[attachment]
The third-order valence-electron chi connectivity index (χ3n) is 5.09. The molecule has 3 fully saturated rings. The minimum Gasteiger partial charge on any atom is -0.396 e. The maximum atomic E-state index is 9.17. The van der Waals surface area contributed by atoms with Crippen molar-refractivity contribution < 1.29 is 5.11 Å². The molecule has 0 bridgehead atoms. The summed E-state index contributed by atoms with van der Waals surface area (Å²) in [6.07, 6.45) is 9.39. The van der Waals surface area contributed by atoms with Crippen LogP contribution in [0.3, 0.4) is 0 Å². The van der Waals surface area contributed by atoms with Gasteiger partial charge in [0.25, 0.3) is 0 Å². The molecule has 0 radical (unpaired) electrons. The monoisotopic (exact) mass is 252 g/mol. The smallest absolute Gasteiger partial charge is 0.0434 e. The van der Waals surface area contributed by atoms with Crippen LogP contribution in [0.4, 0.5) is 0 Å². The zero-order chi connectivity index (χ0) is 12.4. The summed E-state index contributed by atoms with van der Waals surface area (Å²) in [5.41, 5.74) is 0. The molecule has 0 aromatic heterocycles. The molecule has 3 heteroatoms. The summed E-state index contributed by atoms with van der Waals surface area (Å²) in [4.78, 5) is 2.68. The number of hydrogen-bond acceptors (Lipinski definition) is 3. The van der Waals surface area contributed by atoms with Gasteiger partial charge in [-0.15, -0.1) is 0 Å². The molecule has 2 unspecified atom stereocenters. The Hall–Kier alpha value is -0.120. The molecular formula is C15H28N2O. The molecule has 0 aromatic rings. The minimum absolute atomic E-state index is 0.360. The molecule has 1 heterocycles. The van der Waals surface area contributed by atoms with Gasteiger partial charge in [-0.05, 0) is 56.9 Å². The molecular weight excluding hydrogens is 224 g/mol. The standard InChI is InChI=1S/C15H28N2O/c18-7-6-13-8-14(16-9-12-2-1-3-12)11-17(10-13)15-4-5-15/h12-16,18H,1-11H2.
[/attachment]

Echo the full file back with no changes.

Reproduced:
The third-order valence-electron chi connectivity index (χ3n) is 5.09. The molecule has 3 fully saturated rings. The minimum Gasteiger partial charge on any atom is -0.396 e. The maximum atomic E-state index is 9.17. The van der Waals surface area contributed by atoms with Crippen molar-refractivity contribution < 1.29 is 5.11 Å². The molecule has 0 bridgehead atoms. The summed E-state index contributed by atoms with van der Waals surface area (Å²) in [6.07, 6.45) is 9.39. The van der Waals surface area contributed by atoms with Crippen LogP contribution in [0.3, 0.4) is 0 Å². The van der Waals surface area contributed by atoms with Gasteiger partial charge in [0.25, 0.3) is 0 Å². The molecule has 0 radical (unpaired) electrons. The monoisotopic (exact) mass is 252 g/mol. The smallest absolute Gasteiger partial charge is 0.0434 e. The van der Waals surface area contributed by atoms with Crippen LogP contribution in [0.4, 0.5) is 0 Å². The zero-order chi connectivity index (χ0) is 12.4. The summed E-state index contributed by atoms with van der Waals surface area (Å²) in [5.41, 5.74) is 0. The molecule has 0 aromatic heterocycles. The molecule has 3 heteroatoms. The summed E-state index contributed by atoms with van der Waals surface area (Å²) in [4.78, 5) is 2.68. The number of hydrogen-bond acceptors (Lipinski definition) is 3. The van der Waals surface area contributed by atoms with Gasteiger partial charge in [-0.15, -0.1) is 0 Å². The molecule has 2 unspecified atom stereocenters. The Hall–Kier alpha value is -0.120. The molecular formula is C15H28N2O. The molecule has 0 aromatic rings. The minimum absolute atomic E-state index is 0.360. The molecule has 1 heterocycles. The van der Waals surface area contributed by atoms with Gasteiger partial charge in [-0.05, 0) is 56.9 Å². The molecular weight excluding hydrogens is 224 g/mol. The standard InChI is InChI=1S/C15H28N2O/c18-7-6-13-8-14(16-9-12-2-1-3-12)11-17(10-13)15-4-5-15/h12-16,18H,1-11H2.